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## Euler, Velocity Verlet, and RK4 Integration

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### #1David.M  Members

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Posted 14 July 2013 - 03:57 PM

While writing a 2D platformer for Android and PC I came across an issue with my physics. My computer, running at 60 fps had a different jump height than my phone, running at 30. Also, the jump height would be different between jumps. I solved this by implementing Euler integration for my physics. Along the way, I also read about velocity Verlet and the fourth order Runge-Kutta method, which also seem to be popular. My question isn't about specific implementation of the 3, I wanted to ask about the three in comparison to integral approximation used in calculus.

Euler integration seems to be a simple left- or right-endpoint rectangular approximation. Velocity Verlet seems to be a midpoint rectangular approximation and last night, while I should have been sleeping, was thinking about RK4 and thought it sounded like a trapezoidal approximation. Is that right?

### #2Promit  Senior Moderators

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Posted 14 July 2013 - 05:54 PM

RK4 isn't trapezoidal (which is still first order linear), RK4 is 4th order. Do keep in mind that that there's more involved than most of the basic descriptions of the integrators give, and many sites' descriptions are wrong. Not their descriptions of the algorithms, but rather their description of the algorithms' properties. Personally I'm strongly against RK4, as it's not symplectic and I feel that any integrator used in games should be. Semi-implicit euler is fine for most uses, and velocity verlet is fine but you don't get a lot of bang for your buck.

(Man I really hope I said that correctly.)

Edited by Promit, 14 July 2013 - 05:55 PM.

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### #3David.M  Members

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Posted 14 July 2013 - 05:58 PM

What further reading would you suggest on the integrators Promit?

### #4jjd  Members

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Posted 14 July 2013 - 06:49 PM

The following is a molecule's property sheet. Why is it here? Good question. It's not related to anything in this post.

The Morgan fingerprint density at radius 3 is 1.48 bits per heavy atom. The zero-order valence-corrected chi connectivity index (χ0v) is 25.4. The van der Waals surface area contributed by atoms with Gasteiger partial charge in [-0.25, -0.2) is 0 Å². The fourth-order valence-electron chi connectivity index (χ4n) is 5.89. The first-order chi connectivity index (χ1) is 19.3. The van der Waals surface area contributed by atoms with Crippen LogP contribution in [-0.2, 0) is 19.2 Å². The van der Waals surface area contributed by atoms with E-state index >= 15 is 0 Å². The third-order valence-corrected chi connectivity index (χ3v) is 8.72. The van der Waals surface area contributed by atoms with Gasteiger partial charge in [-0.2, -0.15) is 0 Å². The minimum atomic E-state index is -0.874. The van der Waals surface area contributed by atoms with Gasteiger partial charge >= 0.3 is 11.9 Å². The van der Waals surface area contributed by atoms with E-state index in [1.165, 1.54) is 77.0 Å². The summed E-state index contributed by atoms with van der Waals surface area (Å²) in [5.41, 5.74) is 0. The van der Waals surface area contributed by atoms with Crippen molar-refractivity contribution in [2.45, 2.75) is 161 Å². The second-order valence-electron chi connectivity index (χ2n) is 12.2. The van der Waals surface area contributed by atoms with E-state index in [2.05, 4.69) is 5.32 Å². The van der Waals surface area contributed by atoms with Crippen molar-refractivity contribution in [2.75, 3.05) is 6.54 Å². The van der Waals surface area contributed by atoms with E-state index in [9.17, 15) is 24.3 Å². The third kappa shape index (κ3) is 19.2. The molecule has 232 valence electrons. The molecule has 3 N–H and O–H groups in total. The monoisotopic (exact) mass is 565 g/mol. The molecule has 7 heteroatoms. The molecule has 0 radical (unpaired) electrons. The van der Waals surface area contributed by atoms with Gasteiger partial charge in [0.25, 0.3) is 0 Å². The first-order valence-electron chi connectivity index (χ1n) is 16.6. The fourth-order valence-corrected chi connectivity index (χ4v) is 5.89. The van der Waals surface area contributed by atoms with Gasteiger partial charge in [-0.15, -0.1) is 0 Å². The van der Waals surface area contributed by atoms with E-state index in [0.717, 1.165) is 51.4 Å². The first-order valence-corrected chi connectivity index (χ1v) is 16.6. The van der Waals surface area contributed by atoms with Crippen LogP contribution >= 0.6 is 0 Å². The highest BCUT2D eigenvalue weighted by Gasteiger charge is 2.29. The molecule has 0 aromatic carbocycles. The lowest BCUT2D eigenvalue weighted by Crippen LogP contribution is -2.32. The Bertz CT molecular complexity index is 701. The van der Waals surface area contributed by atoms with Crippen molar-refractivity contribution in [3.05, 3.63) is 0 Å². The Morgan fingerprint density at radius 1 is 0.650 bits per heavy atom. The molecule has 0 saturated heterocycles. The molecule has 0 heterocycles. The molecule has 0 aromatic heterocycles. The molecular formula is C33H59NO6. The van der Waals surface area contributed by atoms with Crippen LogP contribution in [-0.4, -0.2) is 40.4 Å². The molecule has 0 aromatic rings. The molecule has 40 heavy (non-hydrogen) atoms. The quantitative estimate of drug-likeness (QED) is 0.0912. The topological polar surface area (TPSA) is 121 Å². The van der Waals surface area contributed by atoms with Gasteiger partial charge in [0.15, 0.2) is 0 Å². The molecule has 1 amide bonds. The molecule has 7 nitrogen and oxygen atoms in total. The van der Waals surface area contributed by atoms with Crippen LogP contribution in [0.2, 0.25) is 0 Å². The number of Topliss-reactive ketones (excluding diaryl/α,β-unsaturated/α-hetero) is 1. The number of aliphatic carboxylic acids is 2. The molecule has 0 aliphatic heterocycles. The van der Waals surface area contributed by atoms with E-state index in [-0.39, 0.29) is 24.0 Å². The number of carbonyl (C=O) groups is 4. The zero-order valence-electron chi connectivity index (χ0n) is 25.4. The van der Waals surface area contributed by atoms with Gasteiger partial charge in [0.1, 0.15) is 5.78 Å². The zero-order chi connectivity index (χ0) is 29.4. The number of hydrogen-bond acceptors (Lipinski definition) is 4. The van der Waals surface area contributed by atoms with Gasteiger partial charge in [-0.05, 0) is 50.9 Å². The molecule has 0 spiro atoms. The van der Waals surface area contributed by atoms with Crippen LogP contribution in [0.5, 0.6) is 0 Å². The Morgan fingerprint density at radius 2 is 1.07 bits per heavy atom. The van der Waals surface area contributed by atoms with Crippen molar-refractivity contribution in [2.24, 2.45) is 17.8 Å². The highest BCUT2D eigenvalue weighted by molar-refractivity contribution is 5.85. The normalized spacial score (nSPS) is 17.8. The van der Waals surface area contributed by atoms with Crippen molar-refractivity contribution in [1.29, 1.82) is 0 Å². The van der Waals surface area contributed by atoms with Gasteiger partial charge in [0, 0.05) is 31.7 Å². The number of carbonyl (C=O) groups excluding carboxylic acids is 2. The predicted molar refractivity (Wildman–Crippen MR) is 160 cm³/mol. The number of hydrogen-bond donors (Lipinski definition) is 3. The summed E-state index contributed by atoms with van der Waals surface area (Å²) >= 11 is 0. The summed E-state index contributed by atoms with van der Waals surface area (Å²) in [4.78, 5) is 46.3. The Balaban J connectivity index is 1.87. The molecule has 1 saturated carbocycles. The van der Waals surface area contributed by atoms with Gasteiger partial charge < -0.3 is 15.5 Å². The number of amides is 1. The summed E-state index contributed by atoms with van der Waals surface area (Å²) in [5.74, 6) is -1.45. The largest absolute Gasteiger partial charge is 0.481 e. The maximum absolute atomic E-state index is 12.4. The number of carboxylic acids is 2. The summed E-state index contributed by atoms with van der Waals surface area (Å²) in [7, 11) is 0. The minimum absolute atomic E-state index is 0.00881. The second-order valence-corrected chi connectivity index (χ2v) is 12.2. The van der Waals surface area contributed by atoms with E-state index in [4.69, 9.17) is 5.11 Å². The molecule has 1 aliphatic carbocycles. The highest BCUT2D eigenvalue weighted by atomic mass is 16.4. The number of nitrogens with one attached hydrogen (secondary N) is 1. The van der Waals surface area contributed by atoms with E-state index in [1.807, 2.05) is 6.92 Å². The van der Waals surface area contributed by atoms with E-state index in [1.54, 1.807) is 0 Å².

While writing a 2D platformer for Android and PC I came across an issue with my physics. My computer, running at 60 fps had a different jump height than my phone, running at 30. Also, the jump height would be different between jumps. I solved this by implementing Euler integration for my physics. Along the way, I also read about velocity Verlet and the fourth order Runge-Kutta method, which also seem to be popular. My question isn't about specific implementation of the 3, I wanted to ask about the three in comparison to integral approximation used in calculus.

Euler integration seems to be a simple left- or right-endpoint rectangular approximation. Velocity Verlet seems to be a midpoint rectangular approximation and last night, while I should have been sleeping, was thinking about RK4 and thought it sounded like a trapezoidal approximation. Is that right?

I largely agree with Promit -- with respect to games there aren't many integrators that make a lot of sense beyond the simplest. My personal preference is the semi-implicit Euler because it is robust and very simple to implement.

Runge-Kutta methods are pretty deep. They represent a whole family of integrators with various properties and orders. The so-called RK4 is the work-horse for a lot of ODE problems. It is often the first integrator that someone working in the area will turn to because it is relatively simple (for Runge-Kutta), good performance, and very robust. However, in games, the benefits of using RK4 are usually not worth the additional complexity.

-Josh

--www.physicaluncertainty.com
--irc.freenode.net#gdnet

### #5Promit  Senior Moderators

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Posted 14 July 2013 - 09:18 PM

What further reading would you suggest on the integrators Promit?

I wish I had a good source for you. I worked through a large patchwork of discussions, papers, etc. Wikipedia's basic information is good but it lacks organization which makes it difficult to form a complete picture. (And some of the articles are nigh on impenetrable unless you already know what you're reading.) The key point for me was understanding that an integrator A is not simply 'better' or 'worse' than integrator B. There are quite a few different properties that vary and choosing an integrator when doing physics work is practically an art form in its own right. There are a lot out there.

The reason I'm so particular about symplectic integrators for games is they conserve energy, which in practical terms means they're much more resistant to simulation explosions. Our physics work involves a lot of springs, soft bodies, etc and these things do much better with energy conservation. Too much energy and they blow up, too little and they damp unnaturally. Semi-implicit euler and Velocity Verlet are the most accessible of the symplectic integrators, and my personal take is that VV isn't worth the extra computational time. RK4 can be made symplectic but it's not easy and it's not cheap.

Edited by Promit, 14 July 2013 - 09:19 PM.

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